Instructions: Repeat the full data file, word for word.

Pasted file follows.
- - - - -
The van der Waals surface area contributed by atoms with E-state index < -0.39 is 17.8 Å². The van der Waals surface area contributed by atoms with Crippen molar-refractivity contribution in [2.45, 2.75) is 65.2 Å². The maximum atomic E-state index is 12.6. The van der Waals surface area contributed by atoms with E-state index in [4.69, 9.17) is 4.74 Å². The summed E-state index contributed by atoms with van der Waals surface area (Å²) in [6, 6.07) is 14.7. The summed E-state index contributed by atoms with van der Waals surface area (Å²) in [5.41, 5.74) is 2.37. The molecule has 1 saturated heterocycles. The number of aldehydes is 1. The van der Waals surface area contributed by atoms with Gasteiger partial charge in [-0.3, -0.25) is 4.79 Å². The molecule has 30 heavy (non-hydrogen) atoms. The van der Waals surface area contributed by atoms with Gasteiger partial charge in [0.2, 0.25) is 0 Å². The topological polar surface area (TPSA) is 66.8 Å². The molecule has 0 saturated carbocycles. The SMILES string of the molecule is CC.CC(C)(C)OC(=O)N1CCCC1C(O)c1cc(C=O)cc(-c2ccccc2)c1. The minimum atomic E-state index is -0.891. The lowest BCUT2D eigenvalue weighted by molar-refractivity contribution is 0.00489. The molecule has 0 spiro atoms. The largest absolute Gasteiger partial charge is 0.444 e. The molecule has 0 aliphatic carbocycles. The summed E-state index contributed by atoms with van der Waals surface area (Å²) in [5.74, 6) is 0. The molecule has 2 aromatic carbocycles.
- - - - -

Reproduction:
The van der Waals surface area contributed by atoms with E-state index < -0.39 is 17.8 Å². The van der Waals surface area contributed by atoms with Crippen molar-refractivity contribution in [2.45, 2.75) is 65.2 Å². The maximum atomic E-state index is 12.6. The van der Waals surface area contributed by atoms with E-state index in [4.69, 9.17) is 4.74 Å². The summed E-state index contributed by atoms with van der Waals surface area (Å²) in [6, 6.07) is 14.7. The summed E-state index contributed by atoms with van der Waals surface area (Å²) in [5.41, 5.74) is 2.37. The molecule has 1 saturated heterocycles. The number of aldehydes is 1. The van der Waals surface area contributed by atoms with Gasteiger partial charge in [-0.3, -0.25) is 4.79 Å². The molecule has 30 heavy (non-hydrogen) atoms. The van der Waals surface area contributed by atoms with Gasteiger partial charge in [0.2, 0.25) is 0 Å². The topological polar surface area (TPSA) is 66.8 Å². The molecule has 0 saturated carbocycles. The SMILES string of the molecule is CC.CC(C)(C)OC(=O)N1CCCC1C(O)c1cc(C=O)cc(-c2ccccc2)c1. The minimum atomic E-state index is -0.891. The lowest BCUT2D eigenvalue weighted by molar-refractivity contribution is 0.00489. The molecule has 0 spiro atoms. The largest absolute Gasteiger partial charge is 0.444 e. The molecule has 0 aliphatic carbocycles. The summed E-state index contributed by atoms with van der Waals surface area (Å²) in [5.74, 6) is 0. The molecule has 2 aromatic carbocycles.